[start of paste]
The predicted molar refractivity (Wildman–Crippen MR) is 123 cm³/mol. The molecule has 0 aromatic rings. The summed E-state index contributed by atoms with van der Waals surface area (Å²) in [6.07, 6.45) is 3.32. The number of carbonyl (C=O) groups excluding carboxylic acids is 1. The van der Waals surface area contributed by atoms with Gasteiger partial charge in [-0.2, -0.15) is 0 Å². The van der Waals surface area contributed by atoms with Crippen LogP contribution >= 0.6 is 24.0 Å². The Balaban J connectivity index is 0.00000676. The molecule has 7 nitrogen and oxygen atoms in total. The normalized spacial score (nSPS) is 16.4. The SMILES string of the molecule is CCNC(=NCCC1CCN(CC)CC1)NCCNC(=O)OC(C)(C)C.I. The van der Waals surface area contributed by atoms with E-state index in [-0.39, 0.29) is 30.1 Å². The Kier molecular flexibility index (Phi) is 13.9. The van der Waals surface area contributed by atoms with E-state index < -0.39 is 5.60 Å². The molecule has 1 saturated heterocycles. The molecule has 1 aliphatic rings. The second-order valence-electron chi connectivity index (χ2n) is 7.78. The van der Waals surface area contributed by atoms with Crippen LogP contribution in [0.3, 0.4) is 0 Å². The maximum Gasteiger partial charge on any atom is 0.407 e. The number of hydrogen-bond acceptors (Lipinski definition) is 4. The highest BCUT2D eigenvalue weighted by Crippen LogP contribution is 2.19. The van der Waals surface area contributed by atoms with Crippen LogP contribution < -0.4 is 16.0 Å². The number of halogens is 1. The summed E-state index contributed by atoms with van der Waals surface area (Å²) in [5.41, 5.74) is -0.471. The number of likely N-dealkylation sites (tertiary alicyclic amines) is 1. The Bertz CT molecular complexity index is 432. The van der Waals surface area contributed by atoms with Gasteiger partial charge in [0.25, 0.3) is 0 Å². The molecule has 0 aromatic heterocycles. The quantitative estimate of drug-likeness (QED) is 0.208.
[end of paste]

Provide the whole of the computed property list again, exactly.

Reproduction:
The predicted molar refractivity (Wildman–Crippen MR) is 123 cm³/mol. The molecule has 0 aromatic rings. The summed E-state index contributed by atoms with van der Waals surface area (Å²) in [6.07, 6.45) is 3.32. The number of carbonyl (C=O) groups excluding carboxylic acids is 1. The van der Waals surface area contributed by atoms with Gasteiger partial charge in [-0.2, -0.15) is 0 Å². The van der Waals surface area contributed by atoms with Crippen LogP contribution >= 0.6 is 24.0 Å². The Balaban J connectivity index is 0.00000676. The molecule has 7 nitrogen and oxygen atoms in total. The normalized spacial score (nSPS) is 16.4. The SMILES string of the molecule is CCNC(=NCCC1CCN(CC)CC1)NCCNC(=O)OC(C)(C)C.I. The van der Waals surface area contributed by atoms with E-state index in [-0.39, 0.29) is 30.1 Å². The Kier molecular flexibility index (Phi) is 13.9. The van der Waals surface area contributed by atoms with E-state index < -0.39 is 5.60 Å². The molecule has 1 saturated heterocycles. The molecule has 1 aliphatic rings. The second-order valence-electron chi connectivity index (χ2n) is 7.78. The van der Waals surface area contributed by atoms with Crippen LogP contribution in [0.3, 0.4) is 0 Å². The maximum Gasteiger partial charge on any atom is 0.407 e. The number of hydrogen-bond acceptors (Lipinski definition) is 4. The highest BCUT2D eigenvalue weighted by Crippen LogP contribution is 2.19. The van der Waals surface area contributed by atoms with Crippen LogP contribution < -0.4 is 16.0 Å². The number of halogens is 1. The summed E-state index contributed by atoms with van der Waals surface area (Å²) in [5.41, 5.74) is -0.471. The number of likely N-dealkylation sites (tertiary alicyclic amines) is 1. The Bertz CT molecular complexity index is 432. The van der Waals surface area contributed by atoms with Gasteiger partial charge in [0.25, 0.3) is 0 Å². The molecule has 0 aromatic heterocycles. The quantitative estimate of drug-likeness (QED) is 0.208.